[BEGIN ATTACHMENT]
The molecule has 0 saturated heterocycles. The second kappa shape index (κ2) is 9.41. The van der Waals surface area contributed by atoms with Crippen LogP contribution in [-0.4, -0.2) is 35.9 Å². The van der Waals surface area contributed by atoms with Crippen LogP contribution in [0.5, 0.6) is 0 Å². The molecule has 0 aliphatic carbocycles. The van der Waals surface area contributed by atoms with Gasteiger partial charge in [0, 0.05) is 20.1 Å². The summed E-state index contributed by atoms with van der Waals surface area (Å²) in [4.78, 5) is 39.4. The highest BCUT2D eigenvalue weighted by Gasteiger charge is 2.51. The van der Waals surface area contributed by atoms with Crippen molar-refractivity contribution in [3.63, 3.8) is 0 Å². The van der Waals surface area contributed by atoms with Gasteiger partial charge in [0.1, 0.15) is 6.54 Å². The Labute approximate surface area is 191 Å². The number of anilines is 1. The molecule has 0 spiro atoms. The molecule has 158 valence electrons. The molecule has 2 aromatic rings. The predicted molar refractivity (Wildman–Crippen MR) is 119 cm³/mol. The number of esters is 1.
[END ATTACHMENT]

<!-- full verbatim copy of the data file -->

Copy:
The molecule has 0 saturated heterocycles. The second kappa shape index (κ2) is 9.41. The van der Waals surface area contributed by atoms with Crippen LogP contribution in [-0.4, -0.2) is 35.9 Å². The van der Waals surface area contributed by atoms with Crippen LogP contribution in [0.5, 0.6) is 0 Å². The molecule has 0 aliphatic carbocycles. The van der Waals surface area contributed by atoms with Gasteiger partial charge in [0, 0.05) is 20.1 Å². The summed E-state index contributed by atoms with van der Waals surface area (Å²) in [4.78, 5) is 39.4. The highest BCUT2D eigenvalue weighted by Gasteiger charge is 2.51. The van der Waals surface area contributed by atoms with Crippen molar-refractivity contribution in [3.63, 3.8) is 0 Å². The van der Waals surface area contributed by atoms with Gasteiger partial charge in [0.1, 0.15) is 6.54 Å². The Labute approximate surface area is 191 Å². The number of anilines is 1. The molecule has 0 spiro atoms. The molecule has 158 valence electrons. The molecule has 2 aromatic rings. The predicted molar refractivity (Wildman–Crippen MR) is 119 cm³/mol. The number of esters is 1.